Las Vegas Sun

November 13, 2018

Currently: 59° — Complete forecast

Cresent Hardy closes out surprising win over Rep. Steven Horsford

Image

Sun Staff

Republican congressional nominee Cresent Hardy, left, is running against Democratic Rep. Steven Horsford in the November general election.

Updated Tuesday, Nov. 4, 2014 | 11:22 p.m.

Click to enlarge photo

Congressman Steven Horsford (D-Nev) is joined by his wife Sonya and daughter Ella, 7, as he speaks during an election night party for Democrats at the MGM Grand Tuesday, November 4, 2014.

With a win that was unthinkable a month ago, Republican Assemblyman Cresent Hardy ousted Democratic Rep. Steven Horsford to represent North Las Vegas and central Nevada in the U.S. House of Representatives.

Horsford conceded the race to Hardy in a speech late tonight. At the time, Hardy was leading by 3,100 votes to represent the 4th Congressional District, Nevada's newest district created in 2012 to encompass a growing population.

"We did what nobody thought could be done," Hardy said in a brief victory speech during Republicans' election night party at Red Rock Resort in Summerlin.

Horsford, a first-term Washington lawmaker, was seen as a rising star in the Democratic party.

In his two years in Congress, Horsford championed Democratic causes such as comprehensive immigration reform and extending unemployment benefits. He sat on powerful committees such as Financial Services and Oversight and Government Reform. He helped pass a lands bill through the House of Representatives that will bring a copper mine and jobs to economically depressed Yerington.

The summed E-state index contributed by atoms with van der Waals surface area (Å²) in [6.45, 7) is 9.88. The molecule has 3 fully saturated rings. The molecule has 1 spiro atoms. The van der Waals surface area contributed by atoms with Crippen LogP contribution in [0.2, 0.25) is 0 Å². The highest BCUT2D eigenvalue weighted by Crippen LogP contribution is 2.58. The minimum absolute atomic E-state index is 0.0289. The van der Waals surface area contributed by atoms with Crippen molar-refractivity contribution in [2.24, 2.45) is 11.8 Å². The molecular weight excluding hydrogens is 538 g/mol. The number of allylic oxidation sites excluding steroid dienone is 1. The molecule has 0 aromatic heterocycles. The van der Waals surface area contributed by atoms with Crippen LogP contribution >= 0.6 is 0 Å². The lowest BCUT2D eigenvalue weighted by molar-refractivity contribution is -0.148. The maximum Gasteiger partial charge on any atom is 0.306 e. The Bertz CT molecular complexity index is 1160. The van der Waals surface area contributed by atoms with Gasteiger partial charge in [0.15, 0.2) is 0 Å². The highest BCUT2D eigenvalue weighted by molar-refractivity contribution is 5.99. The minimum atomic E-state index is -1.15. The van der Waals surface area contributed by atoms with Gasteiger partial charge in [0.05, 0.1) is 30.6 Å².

"Thank you for the opportunity of a lifetime," Horsford, a North Las Vegas resident, told fellow Democrats in a concession speech. "I'm a poor kid raised by a single mother who lost a father to a gunshot."

But Horsford's accomplishments weren't enough to overcome a powerful Republican ground game in the state that took advantage of an unpopular Democratic president. Horsford only won the district's portion of Democratic-leaning Clark County by a 1,500 vote margin; in 2012 he won the area by a 29,000 vote margin.

Hardy, a 56-year-old businessman and farmer from Mesquite, was a little-known candidate until two weeks ago.

The fifth-generation Nevadan and self-described "constitutional conservative" campaigned on a message for voters to send him to Washington so he could loosen the power Congress has over the state.

Hardy supports a flat tax that applies equally to all taxpayers, opposes same-sex marriage and supports comprehensive immigration reform. He beat Tea Party candidate Niger Innis in a June primary to challenge Horsford.

Republicans say they always knew this race would be close. Republican Gov. Brian Sandoval won the district in 2010 by 6 percentage points, and they've invested time knocking on doors and making phone calls to get those voters back out.

Of the 303,000 total voters in the 4th Congressional District, about 130,000 are registered Democrats, about 97,000 Republicans and about 70,000 Independents and nonpartisans, according to the Nevada Secretary of State.

Media and pundits wrote off Hardy's chances against the well-financed Horsford as recently as September, when Hardy told donors he agreed with Mitt Romney's controversial 47 percent comment.

That all changed in the final two weeks before Tuesday's election. Republicans showed up en masse to early voting starting Oct. 18. Shortly after, a Super PAC with ties to President George W. Bush adviser Karl Rove announced it was spending $1 million against Horsford. That prompted another half million of spending from Washington Democrats and Republicans to try to alter the race.

Suddenly, Hardy's campaign had life. He carried it through to a surprising victory Tuesday.

"This country is in poor shape," Hardy said. "I think we need to do everything we can to keep God in this country. ... I will rely on his influence. I won’t make any decision without that.”​

Join the Discussion:

Check this out for a full explanation of our conversion to the LiveFyre commenting system and instructions on how to sign up for an account.

Full comments policy